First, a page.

My sister recalls that I came home from Kindergarten and told my mother that I wanted to celebrate Thanksgiving. At that point my parents and sister would have been living in the United States for about seven years, and were open to the idea of celebrating this “American” holiday. That was the beginning of a new tradition for our family, Thanksgiving dinner.
I remember my mother roasting a turkey, prepared the same way she prepared roast chicken for Shabbat, with lots of garlic, salt and pepper. She made candied sweet potatoes, a dish she learned from my cousin’s housekeeper Edith, and a delicious stuffing made with challah, mushrooms, celery, carrots and caramelized onions. It was sort of an Eastern European Thanksgiving dinner. No guests, no fanfare, no cornucopia, but I always found it special and meaningful.
As a child of immigrants, the Thanksgiving narrative of people who came to America searching for religious freedom always resonated with me. As a child of survivors, I understood that my family had much to be thankful for. It was not a story from a textbook, it was the story of my family. America welcomed them and gave them a fresh start, shelter, the ability to live openly and proudly as Jews, and a place to put down roots and watch their families grow and flourish. For each of those reasons, and more, I will always be thankful.
Our Thanksgiving dinner is very traditional, given some dietary restrictions. We have mulled cider, Turkey, stuffing, corn bread, sweet potatoes, pumpkin pie and our favorite Pumpkin Chocolate Chip Bread.
Pumpkin Chocolate Chip Bread
3 1/2 cups flour
3 cups sugar
2 tsp baking soda
1 tsp cinnamon
1 tsp allspice
1 1/2 tsp salt
4 eggs, beaten
1 cup oil
2/3 cup water
2 cups canned pumpkin
1 12 oz. pkg semi-sweet chocolate chips, tossed with 1 tbsp flour
Sift together flour, sugar, baking soda, cinnamon, allspice, and salt. Combine eggs with oil, water and pumpkin and mix well. Stir into dry ingredients. Fold chocolate chips in to batter. Divide mixture among three greased loaf pans. Bake at 350 for one hour or until toothpick inserted into loaf comes out dry.
Happy Thanksgiving to all.
November 18, 2010 at 9:22 PM
looks amazing i will make it next week, u r the best !
November 19, 2010 at 7:41 AM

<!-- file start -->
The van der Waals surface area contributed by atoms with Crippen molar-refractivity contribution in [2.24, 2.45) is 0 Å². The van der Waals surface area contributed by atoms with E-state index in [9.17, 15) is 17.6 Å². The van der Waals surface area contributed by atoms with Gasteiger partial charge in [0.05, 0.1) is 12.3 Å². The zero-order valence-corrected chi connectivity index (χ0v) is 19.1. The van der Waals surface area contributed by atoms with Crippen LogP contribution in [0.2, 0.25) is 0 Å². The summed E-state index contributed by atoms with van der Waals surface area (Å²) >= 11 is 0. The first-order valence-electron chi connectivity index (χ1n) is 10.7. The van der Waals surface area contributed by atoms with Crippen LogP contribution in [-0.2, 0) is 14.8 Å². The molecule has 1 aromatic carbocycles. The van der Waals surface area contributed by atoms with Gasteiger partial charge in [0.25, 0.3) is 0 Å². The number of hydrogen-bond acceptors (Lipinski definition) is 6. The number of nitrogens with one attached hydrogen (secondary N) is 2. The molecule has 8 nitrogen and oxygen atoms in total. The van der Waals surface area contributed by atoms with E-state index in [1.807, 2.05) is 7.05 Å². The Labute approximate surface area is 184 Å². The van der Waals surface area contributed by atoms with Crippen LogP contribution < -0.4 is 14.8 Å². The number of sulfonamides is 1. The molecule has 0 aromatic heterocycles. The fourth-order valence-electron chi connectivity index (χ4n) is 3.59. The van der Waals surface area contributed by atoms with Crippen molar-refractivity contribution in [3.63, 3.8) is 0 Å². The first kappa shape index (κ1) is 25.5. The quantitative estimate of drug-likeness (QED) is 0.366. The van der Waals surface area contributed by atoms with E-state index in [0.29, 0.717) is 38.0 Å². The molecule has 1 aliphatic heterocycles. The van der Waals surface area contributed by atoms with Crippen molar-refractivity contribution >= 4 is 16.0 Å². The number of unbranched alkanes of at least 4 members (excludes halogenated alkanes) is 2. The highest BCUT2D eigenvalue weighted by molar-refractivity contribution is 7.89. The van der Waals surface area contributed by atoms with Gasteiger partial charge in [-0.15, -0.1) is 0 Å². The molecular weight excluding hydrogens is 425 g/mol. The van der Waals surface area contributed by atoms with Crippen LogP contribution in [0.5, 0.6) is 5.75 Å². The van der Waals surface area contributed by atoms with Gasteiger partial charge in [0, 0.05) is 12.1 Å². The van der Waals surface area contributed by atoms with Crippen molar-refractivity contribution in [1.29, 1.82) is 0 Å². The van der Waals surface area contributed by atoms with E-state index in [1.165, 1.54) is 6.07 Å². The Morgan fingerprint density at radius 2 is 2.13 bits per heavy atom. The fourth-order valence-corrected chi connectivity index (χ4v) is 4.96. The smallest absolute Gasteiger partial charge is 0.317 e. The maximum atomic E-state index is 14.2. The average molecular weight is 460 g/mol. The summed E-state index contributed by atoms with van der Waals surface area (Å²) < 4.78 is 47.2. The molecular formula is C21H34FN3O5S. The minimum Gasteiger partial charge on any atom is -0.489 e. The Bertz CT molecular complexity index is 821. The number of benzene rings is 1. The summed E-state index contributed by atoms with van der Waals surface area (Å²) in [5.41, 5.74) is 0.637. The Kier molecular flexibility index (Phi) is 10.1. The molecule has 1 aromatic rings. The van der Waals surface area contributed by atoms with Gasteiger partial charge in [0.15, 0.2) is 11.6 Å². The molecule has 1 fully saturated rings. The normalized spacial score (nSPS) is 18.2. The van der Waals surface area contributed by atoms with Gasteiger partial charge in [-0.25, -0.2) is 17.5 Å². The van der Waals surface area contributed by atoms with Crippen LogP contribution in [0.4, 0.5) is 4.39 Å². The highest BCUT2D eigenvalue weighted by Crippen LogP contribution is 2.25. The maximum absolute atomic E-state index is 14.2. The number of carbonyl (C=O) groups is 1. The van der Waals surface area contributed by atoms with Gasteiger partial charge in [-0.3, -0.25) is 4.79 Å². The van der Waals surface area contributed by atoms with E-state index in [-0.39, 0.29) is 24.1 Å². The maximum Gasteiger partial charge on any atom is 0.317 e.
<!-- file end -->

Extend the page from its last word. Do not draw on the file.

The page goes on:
November 18, 2010 at 7:46 PM
I just made this for shabbos in the spirit of Thanksgiving! It smells sooo good. Can’t wait to have Thanksgiving together soon! Thank you for posting the recipe 🙂
November 18, 2010 at 8:39 PM
We can’t wait either!!!! Glad to know that you make it. Another generation.
November 18, 2010 at 2:15 PM
Really really beautiful. We do indeed have much for which to be thankful!!!
November 18, 2010 at 2:30 PM
I love your by-line. Thanks Nancy!
November 18, 2010 at 11:02 AM
This sounds so yummy Irene. We love quick breads in our house. Banana Chocolate Chip Loaf is one of our favorites, as you might remember from one of my earlier posts. So this sound like a real winner for us.
November 18, 2010 at 2:31 PM
I do remember and this one is easy and great. Enjoy and Happy Thanksgiving!!!
November 18, 2010 at 7:57 AM
Irene, I had lunch with a very dear friend yesterday and we were talking food as we always do. I forwarded the meringue cookie recipe to her (she loved them, and lives in France 1/2 the year). The french apparently love meringues and she made them for friends. She mentioned getting your delicious newsletters. I’m not sure why, but I’m not on your list and would love to be. She just forwarded your Thanksgiving story and, what I know must be a delicious pumkin chocolate chip bread. On an other note, I had no idea you came from immigrants who also were survivors. I am also a child of survivors but not born in this country and lived in Europe, Isreal and Canada before coming to the United States. We never really celebrated the Thanksgiving Holiday. I do remember at some point having a very “Jewish Turkey” but never having eaten or tasted pumkin of any kind. It was only much, much later and through a best friend whose Mother was an icredible cook that I had my first bite of pumkin pie while celebrating with her family a traditional Thanksgiving. Shirley, my friend Gail’s Mother was my inspiration. She taught me the wonders of food and its preparation. My tastes quickly changed and I discovered a whole new way with food. I started cooking right after that……..nothing like my Mother who never changed the ways of the Old World. My parents never tasted pumkin (oh, what they missed). Anyhow, I’ve gotten off the subject, I’d very much like to received your newsletters and really do hope that we can get together with our daughters at some point soon……..I’m Daniela’s Mother just in case you have forgotten. Thanks again, Irene and I will make this bread for Daniela and Lindsay to enjoy this Thanksgiving (I have always done a very traditional one. A Happy Thanksgiving from our home to yours.
November 18, 2010 at 8:52 AM
Good morning Judy,
What a wonderful e-mail. Thank you. I am not sure if I knew about your background either but I don’t think so. I don’t think that my parents ever tasted pumpkin either, except maybe in this bread. Please let me how the girls like the bread. I will try and sign you up from my end. If not, I am sure Daniela can help you.
I would love to get together! Maybe after the girls come back from their amazing adventure. Where were your parents from?
November 17, 2010 at 10:15 PM
I LOVE that recipe — we’re going to make it this year for sure!
November 17, 2010 at 10:20 PM
Just made the three loaves in a very short amount of time.